Making the Most of Every Opportunity

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Sometimes you just need to sit still and hold your loved one’s hand and sing every song you can think of. That’s what I did today.

There was still cleaning I needed to do, but Dad was putting his groceries away and doing some other chores and Mom was getting agitated and feeling alone. So I hung up the phone where I was waiting on hold to confirm an appointment. And I thought about those little sayings that people tell the young mommies, like—the dust isn’t going anywhere, but the childhood is. And I thought… that’s true for our time with the elderly, too.

Looking back at our journey so far with Alzheimer’s, I wish I’d gone out on more mom-daughter dates while Mom could still get in and out of the car fairly easily and was okay not having Dad right there all the time. Because now that door is closed.

And I wish I’d called her more often, while she still knew how to talk on the phone. Because now she doesn’t know what a phone is or how to hold it or how to talk in it. That door is closed.

But I am thankful I made scrapbooks with Mom when I first saw her memory changing.  Her long-term memory was still excellent then. I’m so grateful we went through old family photos together and talked about her childhood. We got it in before that door closed.

So, looking to the future, I wonder what I will be thankful for, or regret, when the next door closes.  God reminds us, through Paul, “Make the most of every opportunity in these evil days. Don’t act thoughtlessly, but understand what the Lord wants you to do.”  (Ephesians 5:16-17,NLT)

And I think, someday my momma won’t be able to sit next to me gently petting my arm and saying with surprise and laughter, “Oh, my goodness!” as I tell her stories of her own life.

And someday she may not be able to tap her fingers to the songs I sing and fill in some lyrics here and there and smile brightly at me. Someday she may not listen to me read the Bible and say, “I like that.”

Someday she may get no comfort from me sitting next to her while Dad is busy. But today she does.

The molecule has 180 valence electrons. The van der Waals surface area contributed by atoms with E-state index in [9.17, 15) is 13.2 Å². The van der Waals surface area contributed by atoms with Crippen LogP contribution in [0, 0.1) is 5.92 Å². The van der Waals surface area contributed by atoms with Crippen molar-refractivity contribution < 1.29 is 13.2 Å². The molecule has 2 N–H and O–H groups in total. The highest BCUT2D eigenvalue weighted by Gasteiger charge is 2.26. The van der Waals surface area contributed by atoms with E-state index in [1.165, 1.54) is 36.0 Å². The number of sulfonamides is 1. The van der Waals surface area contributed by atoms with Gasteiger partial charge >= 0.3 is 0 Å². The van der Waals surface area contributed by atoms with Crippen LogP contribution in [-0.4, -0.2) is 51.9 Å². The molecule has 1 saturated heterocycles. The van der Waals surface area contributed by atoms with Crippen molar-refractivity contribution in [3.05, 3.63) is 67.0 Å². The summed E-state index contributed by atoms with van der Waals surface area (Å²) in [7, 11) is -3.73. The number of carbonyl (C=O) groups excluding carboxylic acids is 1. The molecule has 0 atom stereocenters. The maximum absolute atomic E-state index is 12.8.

And so I pray that I’ll be sensitive to God’s leading and promptings. And I pray that God will help me make the most of every opportunity and that I’ll understand what He wants me to do.

And today I will sit and hold Momma’s hand and sing every song I can think of. With a grateful heart.

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I wrote the above section in 2014. Now my dear momma is with Jesus. And looking back I’m so grateful for the opportunities I did seize and for the tender memories of that time. And as I read this post again, I’m challenged to look at the opportunities around me now and to pray about how I should best invest my time today.

Now I have young grandchildren to shower with love and make memories with. Now I have widowed neighbors still grieving their losses and other hurting people I can reach out to. Now I have adult children to pray for and encourage and a sweet husband to cherish. Now I have friends with health challenges. And I have health challenges, too. How can I best use the time God has given me in these circumstances? How can I best use the gifts and blessings He’s given me now for His glory?

It’s a question to bring to God prayerfully. And He promises to give wisdom to those who ask. Circumstances keep changing, but we always have our loving Father watching over us, our Savior Jesus walking with us, and the Holy Spirit teaching and guiding us. Let’s seek our triune God wholeheartedly as we journey into this new year and discover all He has planned for us! And then let’s make the most of every opportunity!

Photo by Pixabay on Pexels.com

7 comments

  1. I love your post, they always minister to me and give me pause for thought. I also learn many lesson and things to be so thankful for. Today it is for you and your writings and memories!